When I first posted this blog, in 2006, it had not attracted any outside comments but I did receive several emails from people who said they want to own racehorses and they have so many questions. So after answering a bunch of these emails I decided I should post these questions and answers in the blog. So that's what you will see here. Please feel free to jump in and correct my answers or add your own views on the subjects discussed.
? I am writing to you in hopes of finding someone who can work with me on my road to becoming an owner of a quality throughbred race horse. It appears to me that trying to get information about who can supply a solid race horse along with trainer and other information is kept out of general public's grasp I am interested in finding out more and hope that it leads to ownership with a team of needed people ( trainers, jockey, etc ) in my corner.
- If you'd like me to recommend some other advisors or trainers, I'd be happy to suggest some that I know are honest, ethical, knowledgable horsemen. A half and half partnership with a good trainer as part owner or with a couple of that trainer's other owners who will educate you along the way would be a good option.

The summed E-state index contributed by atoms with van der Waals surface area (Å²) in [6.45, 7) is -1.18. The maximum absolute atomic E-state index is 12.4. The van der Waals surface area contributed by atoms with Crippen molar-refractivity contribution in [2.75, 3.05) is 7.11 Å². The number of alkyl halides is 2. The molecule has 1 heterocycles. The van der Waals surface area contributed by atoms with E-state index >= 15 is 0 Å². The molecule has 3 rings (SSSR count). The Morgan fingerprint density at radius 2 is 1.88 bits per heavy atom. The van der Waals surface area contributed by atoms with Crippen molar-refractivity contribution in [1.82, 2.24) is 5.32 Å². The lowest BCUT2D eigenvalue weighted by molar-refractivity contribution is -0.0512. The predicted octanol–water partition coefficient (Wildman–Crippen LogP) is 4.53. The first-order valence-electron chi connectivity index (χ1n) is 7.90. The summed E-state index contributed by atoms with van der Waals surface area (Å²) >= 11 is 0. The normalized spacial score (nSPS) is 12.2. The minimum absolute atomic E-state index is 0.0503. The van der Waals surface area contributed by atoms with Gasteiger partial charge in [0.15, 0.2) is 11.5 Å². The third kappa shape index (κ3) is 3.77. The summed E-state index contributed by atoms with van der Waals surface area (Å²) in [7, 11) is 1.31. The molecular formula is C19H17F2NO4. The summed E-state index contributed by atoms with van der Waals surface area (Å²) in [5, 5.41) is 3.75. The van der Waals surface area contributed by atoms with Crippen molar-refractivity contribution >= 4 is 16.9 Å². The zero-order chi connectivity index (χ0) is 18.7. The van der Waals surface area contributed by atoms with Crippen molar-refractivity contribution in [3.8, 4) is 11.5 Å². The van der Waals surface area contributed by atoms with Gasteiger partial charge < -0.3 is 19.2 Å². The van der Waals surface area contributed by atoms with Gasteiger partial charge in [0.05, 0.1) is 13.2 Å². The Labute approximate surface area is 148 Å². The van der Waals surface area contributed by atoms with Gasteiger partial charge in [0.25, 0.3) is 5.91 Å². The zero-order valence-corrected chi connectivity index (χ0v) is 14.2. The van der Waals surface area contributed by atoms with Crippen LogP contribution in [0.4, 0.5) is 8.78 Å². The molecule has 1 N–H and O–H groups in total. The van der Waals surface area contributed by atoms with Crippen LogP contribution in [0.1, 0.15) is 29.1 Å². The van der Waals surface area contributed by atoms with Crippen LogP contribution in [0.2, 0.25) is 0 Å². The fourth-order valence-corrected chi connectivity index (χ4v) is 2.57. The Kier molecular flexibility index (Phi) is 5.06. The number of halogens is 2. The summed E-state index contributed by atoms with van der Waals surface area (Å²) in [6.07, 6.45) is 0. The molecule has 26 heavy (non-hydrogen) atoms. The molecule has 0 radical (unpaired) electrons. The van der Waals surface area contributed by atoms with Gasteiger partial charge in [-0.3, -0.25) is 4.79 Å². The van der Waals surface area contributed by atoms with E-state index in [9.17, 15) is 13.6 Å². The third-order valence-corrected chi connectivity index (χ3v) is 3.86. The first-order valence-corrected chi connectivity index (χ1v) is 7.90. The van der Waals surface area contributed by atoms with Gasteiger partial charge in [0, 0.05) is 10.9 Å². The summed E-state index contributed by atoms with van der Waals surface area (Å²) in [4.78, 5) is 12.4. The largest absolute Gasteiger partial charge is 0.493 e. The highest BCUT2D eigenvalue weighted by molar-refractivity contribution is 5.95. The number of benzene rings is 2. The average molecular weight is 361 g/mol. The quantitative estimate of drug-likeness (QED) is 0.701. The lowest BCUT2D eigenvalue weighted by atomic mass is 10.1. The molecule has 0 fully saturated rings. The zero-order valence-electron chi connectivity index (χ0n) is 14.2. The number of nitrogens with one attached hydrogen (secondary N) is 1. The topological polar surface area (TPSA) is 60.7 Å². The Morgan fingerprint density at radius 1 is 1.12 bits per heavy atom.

It is not a good idea to try to buy or claim a horse on your own, a trainer's help and recommendation is essential, and it has to be a trainer who has a good reputation for honesty, integrity, and horsemanship. Your first step is really to find a trainer who you can get along with and trust. The thing to do is to ask the racing office to give your name and number to the trainers you want to talk to so they can choose whether to call you back.
Most owners don't get to see their horses in person very often, maybe just the occasional Saturday morning during training, and of course on race day. To keep up with their horses, owners get regular email or phone updates from the trainer, you would let the trainer know how often you would expect an update - the regularity of updates from the trainer is one thing to make sure you and the trainer agree on before you pick a trainer.
Jere will be keen to offer training services when we get back to the states, but for now we're in Saudi Arabia at least through March 2009. We would also be available to help you pick a horse to buy privately or to claim when we get back in town, but for now it would be best to pick a trainer first, make sure you see eye to eye and that trainer is willing to educate you, and work with your trainer to pick out a horse.
Whether you do a partnership or not really depends on your budget. Plan on $15,000-$30,000/year for expenses related to owning a horse by yourself, in addition to the initial purchase price (upkeep often costs more than the horse itself). Splitting the costs between partners lessens the risk of the investment.